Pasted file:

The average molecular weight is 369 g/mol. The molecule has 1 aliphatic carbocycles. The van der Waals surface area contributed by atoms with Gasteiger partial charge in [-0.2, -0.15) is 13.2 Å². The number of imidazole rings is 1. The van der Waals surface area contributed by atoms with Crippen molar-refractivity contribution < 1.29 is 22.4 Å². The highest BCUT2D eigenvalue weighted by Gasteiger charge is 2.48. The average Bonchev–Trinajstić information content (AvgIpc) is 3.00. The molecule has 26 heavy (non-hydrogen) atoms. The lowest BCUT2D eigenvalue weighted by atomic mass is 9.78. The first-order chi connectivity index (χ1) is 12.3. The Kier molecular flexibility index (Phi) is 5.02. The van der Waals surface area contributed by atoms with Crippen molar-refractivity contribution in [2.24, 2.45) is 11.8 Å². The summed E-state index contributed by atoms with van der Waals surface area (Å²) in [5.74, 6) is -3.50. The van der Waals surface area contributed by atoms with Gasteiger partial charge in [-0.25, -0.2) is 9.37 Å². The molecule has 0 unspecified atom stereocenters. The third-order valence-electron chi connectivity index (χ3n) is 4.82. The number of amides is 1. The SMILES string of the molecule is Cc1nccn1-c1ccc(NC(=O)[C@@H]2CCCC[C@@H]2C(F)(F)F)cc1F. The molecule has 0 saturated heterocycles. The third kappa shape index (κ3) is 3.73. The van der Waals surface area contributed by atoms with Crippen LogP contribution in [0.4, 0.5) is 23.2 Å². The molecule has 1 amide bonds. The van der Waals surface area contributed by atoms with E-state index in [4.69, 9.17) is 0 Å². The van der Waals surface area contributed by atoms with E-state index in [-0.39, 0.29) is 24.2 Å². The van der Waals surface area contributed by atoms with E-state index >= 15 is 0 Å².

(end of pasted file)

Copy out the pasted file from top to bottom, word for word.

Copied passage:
The average molecular weight is 369 g/mol. The molecule has 1 aliphatic carbocycles. The van der Waals surface area contributed by atoms with Gasteiger partial charge in [-0.2, -0.15) is 13.2 Å². The number of imidazole rings is 1. The van der Waals surface area contributed by atoms with Crippen molar-refractivity contribution < 1.29 is 22.4 Å². The highest BCUT2D eigenvalue weighted by Gasteiger charge is 2.48. The average Bonchev–Trinajstić information content (AvgIpc) is 3.00. The molecule has 26 heavy (non-hydrogen) atoms. The lowest BCUT2D eigenvalue weighted by atomic mass is 9.78. The first-order chi connectivity index (χ1) is 12.3. The Kier molecular flexibility index (Phi) is 5.02. The van der Waals surface area contributed by atoms with Crippen molar-refractivity contribution in [2.24, 2.45) is 11.8 Å². The summed E-state index contributed by atoms with van der Waals surface area (Å²) in [5.74, 6) is -3.50. The van der Waals surface area contributed by atoms with Gasteiger partial charge in [-0.25, -0.2) is 9.37 Å². The molecule has 0 unspecified atom stereocenters. The third-order valence-electron chi connectivity index (χ3n) is 4.82. The number of amides is 1. The SMILES string of the molecule is Cc1nccn1-c1ccc(NC(=O)[C@@H]2CCCC[C@@H]2C(F)(F)F)cc1F. The molecule has 0 saturated heterocycles. The third kappa shape index (κ3) is 3.73. The van der Waals surface area contributed by atoms with Crippen LogP contribution in [0.4, 0.5) is 23.2 Å². The molecule has 1 amide bonds. The van der Waals surface area contributed by atoms with E-state index in [4.69, 9.17) is 0 Å². The van der Waals surface area contributed by atoms with E-state index in [-0.39, 0.29) is 24.2 Å². The van der Waals surface area contributed by atoms with E-state index >= 15 is 0 Å².